Thursday, September 29, 2011
We recently went back to Captain Ratty's so that I could try their fish tacos. I've been spoiled, after having tasted some of the absolute best at Noisy Oyster in Charleston, SC, and The O'Bistro Cafe in Ocean Beach, San Diego, CA. It's been a tortuous wait since then, hoping that local restaurants would catch on (no pun intended) to this craze. With an abundance of fresh fish in Eastern Carolina, it would seem like a no brainer.
Captain Ratty's makes their fish tacos with their "fresh catch" of the day. It happened to be salmon the day we were there. We all know there is no salmon in our local waters, and I particularly like to avoid Atlantic salmon since it is always farm raised and loaded with antibiotics, hormones and other yuk stuff. But I wanted to try the fish tacos, so that's what I ordered.
What can I say? These were not the best fish tacos I've had, but they were okay. The salmon was grilled, not fried, which is my preference, but the seasonings were one dimensional.
Guy's not fond of salmon, regardless of the source, so he ordered the shrimp wrap thinking it would be a shrimp taco. (The fish taco I had at Noisy Oyster was wrapped and it was unbelievably good.) But Guy was served a cold sandwich wrap, not what he expected. He didn't finish it, but I didn't think it looked that bad.
Captain Ratty's has good prices, great service and their food is okay, so it's a good choice for a quick and decent meal. But I'll eat my fish tacos at home.
Sunday, September 18, 2011
We had been wanting to try the fairly new Greek restaurant in Morehead City, Taverna Mythos, but they're only open for dinner. Guy's birthday was last week and he decided it was worth a 40-minute ride to check it out. The restaurant opens at 5PM, so we made reservations for 5:15. The rush-hour traffic was heavy in spots, but we still got there in under an hour. Mythos is directly across the street from the waterfront and has some decent views from two of its dining areas.
Inside, the restaurant is dark but cozy. One dining room is completely enclosed with no views; the other faces the parking lot but has views of the water. The bar has the best views, but only two tables.
We decided to sit in the bar area.
Service is friendly and attentive, and the menu is limited and easy to read. Greek specialties (spanokopita, hummus, tzatziki, dolmadakia, melitzanosalata, bougiourdi) are available as appetizers. You can also order a "sharing" platter with calamari, dolmadakia, hummus, tzatziki, cheese and spinach pie. Gyros made with lamb and beef, chicken or shrimp are available, as is souvlaki. All are served as sandwiches on toasted pita. There's also an assortment of pastas, including Greek pastitsio and mousaka, and specialty pizzas. If you have children, 12 and under, you can order from the children's menu. What's not available: choices for smaller eaters, such as hubby and me.
We were served warm crusty bread and rosemary olive oil as we waited for our entrees.
The birthday boy ordered "Greek Grill," a 14-oz. ribeye steak topped with shrimp sauteed in butter and wine, with spinach and feta cheese. All grill entrees are served with lemon potatoes and veggies.
This was a gastronomic feast -- the steak was done to perfection, served with a nice sauce. The lemon potatoes were cooked perfectly, as was the spinach, and everything was seasoned nicely. The only problem was the steak was too large! More than half of it, plus half the shrimp and most of the potatoes came home for another meal.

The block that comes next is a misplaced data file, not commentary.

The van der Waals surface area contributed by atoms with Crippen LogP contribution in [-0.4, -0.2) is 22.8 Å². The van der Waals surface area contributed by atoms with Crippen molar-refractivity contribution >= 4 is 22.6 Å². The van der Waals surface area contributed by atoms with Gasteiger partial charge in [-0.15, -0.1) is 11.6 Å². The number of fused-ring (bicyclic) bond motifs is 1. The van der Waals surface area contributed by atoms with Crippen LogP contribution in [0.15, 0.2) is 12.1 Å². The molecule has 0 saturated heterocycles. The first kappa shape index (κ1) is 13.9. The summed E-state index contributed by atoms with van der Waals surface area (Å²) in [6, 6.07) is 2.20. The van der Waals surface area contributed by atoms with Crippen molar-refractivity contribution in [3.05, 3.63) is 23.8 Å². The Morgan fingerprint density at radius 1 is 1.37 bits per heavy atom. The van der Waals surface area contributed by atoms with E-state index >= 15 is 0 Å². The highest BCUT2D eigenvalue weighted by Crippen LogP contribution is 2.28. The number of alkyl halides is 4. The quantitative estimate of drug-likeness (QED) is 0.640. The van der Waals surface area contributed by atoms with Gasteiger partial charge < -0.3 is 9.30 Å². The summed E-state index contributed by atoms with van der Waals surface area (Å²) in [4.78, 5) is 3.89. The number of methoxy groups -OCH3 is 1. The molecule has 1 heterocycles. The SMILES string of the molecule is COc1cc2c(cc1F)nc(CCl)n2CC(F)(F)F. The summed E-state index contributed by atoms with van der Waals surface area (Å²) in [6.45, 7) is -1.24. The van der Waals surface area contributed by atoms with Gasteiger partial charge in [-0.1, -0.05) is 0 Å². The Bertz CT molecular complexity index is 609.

I ordered the lamb chops, charbroiled and topped with olive oil and lemon sauce. Three lamb chops arrived and each was cooked perfectly. I ate all three chops, Guy's zucchini, my spinach and some of the potatoes. The zucchini was especially good.
Tuesday, September 6, 2011
The South has the corner on pork, and New Bern is in the heart of pig country. But the new pork that's being marketed is leaner and meaner. This means you must take care when preparing it, or you will have tough meat. Brining the meat overnight in a salt-sugar-water solution all but guarantees moist, flavorful meat.
Don't be put off by the title of this recipe. Pork Tonkatsu is just breaded, fried pork chops using those flaky, crispy Japanese panko crumbs that you can buy just about anywhere nowadays. Harris Teeter even sells whole wheat panko, if you're inclined that way.
Once the brining is done, this is actually a quick entree to put together, and one that I'm sure you'll enjoy as we did.
Adapted from Bon Appetit Magazine
Rating: 8 out of 10
1/4 cup coarse kosher salt
2 Tbsp. sugar
4 cups water
2 (4-oz.) boneless center cut loin pork chops, pounded to 1/8" thickness
1-1/2 tsp. Dijon mustard
1 cup panko (Japanese breadcrumbs)
1/4 tsp. salt
1/8 tsp. black pepper
1 to 2 Tbsp. vegetable oil, divided
lemon wedges, if desired
Stir kosher salt, sugar and water in a bowl or pot till salt and sugar are completely dissolved. Add chops. Cover and refrigerate overnight, turning chops occasionally.
Remove chops from brine; pat dry. Whisk egg and mustard in medium bowl. Combine panko, 1/4 tsp. salt and 1/8 tsp. pepper on a large plate. Dip chops in egg mixture, then in panko, pressing to adhere. Heat up to 1 Tbsp. oil in a large nonstick (or cast iron) skillet over medium heat and cook pork until golden brown and cooked through, about 2 minutes per side, adding up to an additional 1 Tbsp. vegetable oil after turning. Drain on paper towels. Serve with lemon wedges, if desired.
Monday, September 5, 2011
We went to two crab parties in August. At the first, we were given T-shirts made by a neighbor. My hub, Guy is the photo on the left. At the second party, we came away with an heirloom recipe for Low-Country Stew. Read about it....